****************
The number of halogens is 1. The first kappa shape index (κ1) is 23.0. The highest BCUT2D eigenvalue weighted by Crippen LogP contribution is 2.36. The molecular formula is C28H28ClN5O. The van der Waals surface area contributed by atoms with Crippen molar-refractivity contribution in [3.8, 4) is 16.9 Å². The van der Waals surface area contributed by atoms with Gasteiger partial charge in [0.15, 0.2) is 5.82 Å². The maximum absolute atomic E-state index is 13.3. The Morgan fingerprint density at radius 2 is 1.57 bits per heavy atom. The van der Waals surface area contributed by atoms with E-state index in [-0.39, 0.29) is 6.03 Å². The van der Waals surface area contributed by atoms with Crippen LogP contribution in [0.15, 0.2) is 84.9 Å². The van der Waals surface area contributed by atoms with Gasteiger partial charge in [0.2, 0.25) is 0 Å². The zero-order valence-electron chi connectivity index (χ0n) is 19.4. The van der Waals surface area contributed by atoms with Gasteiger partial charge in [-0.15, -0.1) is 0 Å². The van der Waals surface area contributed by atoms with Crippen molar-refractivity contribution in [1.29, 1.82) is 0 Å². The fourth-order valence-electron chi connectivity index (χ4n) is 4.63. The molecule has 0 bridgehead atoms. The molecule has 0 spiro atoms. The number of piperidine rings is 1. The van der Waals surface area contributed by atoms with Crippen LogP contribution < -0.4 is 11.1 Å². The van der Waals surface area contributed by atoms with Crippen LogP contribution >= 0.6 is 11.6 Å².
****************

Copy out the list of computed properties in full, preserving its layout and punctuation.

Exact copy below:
The number of halogens is 1. The first kappa shape index (κ1) is 23.0. The highest BCUT2D eigenvalue weighted by Crippen LogP contribution is 2.36. The molecular formula is C28H28ClN5O. The van der Waals surface area contributed by atoms with Crippen molar-refractivity contribution in [3.8, 4) is 16.9 Å². The van der Waals surface area contributed by atoms with Gasteiger partial charge in [0.15, 0.2) is 5.82 Å². The maximum absolute atomic E-state index is 13.3. The Morgan fingerprint density at radius 2 is 1.57 bits per heavy atom. The van der Waals surface area contributed by atoms with E-state index in [-0.39, 0.29) is 6.03 Å². The van der Waals surface area contributed by atoms with Crippen LogP contribution in [0.15, 0.2) is 84.9 Å². The van der Waals surface area contributed by atoms with Gasteiger partial charge in [0.2, 0.25) is 0 Å². The zero-order valence-electron chi connectivity index (χ0n) is 19.4. The van der Waals surface area contributed by atoms with Gasteiger partial charge in [-0.15, -0.1) is 0 Å². The van der Waals surface area contributed by atoms with Crippen molar-refractivity contribution in [1.29, 1.82) is 0 Å². The fourth-order valence-electron chi connectivity index (χ4n) is 4.63. The molecule has 0 bridgehead atoms. The molecule has 0 spiro atoms. The number of piperidine rings is 1. The van der Waals surface area contributed by atoms with Crippen LogP contribution < -0.4 is 11.1 Å². The van der Waals surface area contributed by atoms with Crippen LogP contribution >= 0.6 is 11.6 Å².